Gain for this attribute: 0.0242841752354

We can see from this (knowing the calculation for gain) that the final formula for information gain for this attribute would be:

Now we find the attribute with the maximum gain:

Attribute is: Diagnosis
Gain for this attribute: 0.0242841752354
Attribute is: FVC
Gain for this attribute: 0.0203096548951
Attribute is: FEV1
Gain for this attribute: 0.00305944453271
Attribute is: PerformanceStatus
Gain for this attribute: 0.00652051279898
Attribute is: Pain
Gain for this attribute: 0.00212629826488
Attribute is: Haemoptyisis
Gain for this attribute: 0.00289481096538
Attribute is: Dyspnoea
Gain for this attribute: 0.0067109933434
Attribute is: Cough
Gain for this attribute: 0.00603793299662
Attribute is: Weakness
Gain for this attribute: 0.00495240811225
Attribute is: SizeOfTumor
Gain for this attribute: 0.0209567260041
Attribute is: Diabetes
Gain for this attribute: 0.00720382164832
Attribute is: MI
Gain for this attribute: 0.000992338695742
Gain for this attribute: 0.000868693043524
Attribute is: Smokes
Gain for this attribute: 0.00600290579821
Attribute is: Asthma
Gain for this attribute: 0.000992338695742
Attribute is: Age
Gain for this attribute: 0.0036530835234
Attribute with maximum gain is: {‘name’: ‘Diagnosis’, ‘gain’: 0.024284175235364205}

Out of all of the available attributes, the maximum gain is for the Diagnosis variable. We therefore set this attribute as the root node and we get all of the possible values for this attribute.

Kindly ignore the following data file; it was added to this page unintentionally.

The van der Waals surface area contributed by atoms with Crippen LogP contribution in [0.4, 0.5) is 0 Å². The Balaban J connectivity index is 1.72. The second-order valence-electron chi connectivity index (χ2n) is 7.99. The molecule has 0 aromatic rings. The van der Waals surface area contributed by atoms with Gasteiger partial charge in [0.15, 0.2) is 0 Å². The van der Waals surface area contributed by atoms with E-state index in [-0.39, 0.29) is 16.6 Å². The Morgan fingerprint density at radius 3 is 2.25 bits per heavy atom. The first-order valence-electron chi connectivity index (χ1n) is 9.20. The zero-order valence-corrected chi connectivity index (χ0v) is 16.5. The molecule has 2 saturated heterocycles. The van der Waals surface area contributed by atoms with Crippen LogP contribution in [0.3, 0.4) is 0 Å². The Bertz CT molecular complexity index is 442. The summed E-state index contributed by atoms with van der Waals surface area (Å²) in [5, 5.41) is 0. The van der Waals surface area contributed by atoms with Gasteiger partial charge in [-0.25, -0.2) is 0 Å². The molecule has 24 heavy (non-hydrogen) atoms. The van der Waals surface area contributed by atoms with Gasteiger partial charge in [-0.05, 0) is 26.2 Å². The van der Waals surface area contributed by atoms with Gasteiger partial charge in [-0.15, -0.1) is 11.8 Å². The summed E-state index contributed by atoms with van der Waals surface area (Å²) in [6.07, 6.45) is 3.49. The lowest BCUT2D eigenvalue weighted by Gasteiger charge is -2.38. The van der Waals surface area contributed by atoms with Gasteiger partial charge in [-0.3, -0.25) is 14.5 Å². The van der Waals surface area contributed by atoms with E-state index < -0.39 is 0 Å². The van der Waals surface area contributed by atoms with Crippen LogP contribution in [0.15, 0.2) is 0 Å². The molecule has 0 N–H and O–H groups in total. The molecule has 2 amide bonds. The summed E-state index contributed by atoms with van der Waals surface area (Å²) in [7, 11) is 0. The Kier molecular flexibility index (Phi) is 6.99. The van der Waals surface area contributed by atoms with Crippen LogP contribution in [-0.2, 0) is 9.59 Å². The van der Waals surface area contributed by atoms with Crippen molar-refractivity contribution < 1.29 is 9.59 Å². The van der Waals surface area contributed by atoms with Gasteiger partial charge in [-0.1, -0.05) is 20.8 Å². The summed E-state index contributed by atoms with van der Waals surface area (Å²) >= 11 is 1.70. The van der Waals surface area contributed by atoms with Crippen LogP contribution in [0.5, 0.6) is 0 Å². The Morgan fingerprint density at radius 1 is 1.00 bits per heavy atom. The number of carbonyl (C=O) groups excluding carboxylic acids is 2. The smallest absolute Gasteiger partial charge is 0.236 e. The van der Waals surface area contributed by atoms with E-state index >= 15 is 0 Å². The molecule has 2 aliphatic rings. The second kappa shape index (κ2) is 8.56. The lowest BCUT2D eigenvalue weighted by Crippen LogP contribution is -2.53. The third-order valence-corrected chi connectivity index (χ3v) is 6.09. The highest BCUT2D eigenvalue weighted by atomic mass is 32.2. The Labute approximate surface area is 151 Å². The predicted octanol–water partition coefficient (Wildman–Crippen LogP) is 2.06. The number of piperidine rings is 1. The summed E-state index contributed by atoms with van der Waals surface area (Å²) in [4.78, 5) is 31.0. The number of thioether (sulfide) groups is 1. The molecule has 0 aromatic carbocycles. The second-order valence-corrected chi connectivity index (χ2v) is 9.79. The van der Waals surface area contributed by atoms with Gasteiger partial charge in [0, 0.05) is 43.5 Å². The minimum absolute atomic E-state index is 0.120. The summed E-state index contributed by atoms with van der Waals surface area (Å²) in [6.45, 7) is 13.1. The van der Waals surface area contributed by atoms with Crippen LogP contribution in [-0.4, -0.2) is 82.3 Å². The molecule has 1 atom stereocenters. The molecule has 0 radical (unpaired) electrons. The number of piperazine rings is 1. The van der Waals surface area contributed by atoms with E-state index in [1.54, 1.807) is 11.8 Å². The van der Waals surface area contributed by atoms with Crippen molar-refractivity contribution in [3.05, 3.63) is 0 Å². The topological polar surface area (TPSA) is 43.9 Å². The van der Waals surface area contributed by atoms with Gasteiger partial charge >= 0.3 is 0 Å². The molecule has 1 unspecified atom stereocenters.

1 2  learningTree.setNodeBranches('Diagnosis') learningTree.printBranches()

['DGN8', 'DGN1', 'DGN3', 'DGN2', 'DGN5', 'DGN4', 'DGN6']

These are the possible values of diagnosis. Now in a fully recursive implementation, the process would then cycle through each one of these branches, setting a node for each branch, and performing all of the calculations until the tree is exhausted. In our case we are going to manually traverse just one more level down for explanation.

We first need to calculate the new set for the branch. We can do this by excluding the values that we have already used by traversing the branch from the total set. For example, to calculate

for the DGN3 branch:

 1 2 3 4 5  learningTree.setSetConditions([{ 'name' : 'Diagnosis', 'value' : 'DGN3' }]) learningTree.setExcludedFields(['Risk1Y', 'Diagnosis']) learningTree.processBranch('DGN3') learningTree.printEntropy() learningTree.printMaxGain()

The conditions will filter the set to only contain observations where ‘Diagnosis’ is equal to ‘DGN3′. As we traverse down the tree we continue to add these conditions to represent the path that we took down to the leaf node. In the case below, the next node following the ‘Diagnosis’ node down branch ‘DGN3′ is the ‘SizeOfTumor’ attribute.

Calculating nodes for branch: DGN3
Fields currently excluded as potential nodes: ['Risk1Y', 'Diagnosis']
Conditions placed on current set:
[{'name': 'Diagnosis', 'value': 'DGN3'}]
Attribute is: FVC
Gain for this attribute: 0.0178882581378
Attribute is: FEV1
Gain for this attribute: 0.00440246814813
Attribute is: PerformanceStatus
Gain for this attribute: 0.00889217478759
Attribute is: Pain
Gain for this attribute: 0.0119114583755
Attribute is: Haemoptyisis
Gain for this attribute: 0.00515530395553
Attribute is: Dyspnoea
Gain for this attribute: 0.00720521042675
Attribute is: Cough
Gain for this attribute: 0.00429029313854
Attribute is: Weakness
Gain for this attribute: 0.0032716018855
Attribute is: SizeOfTumor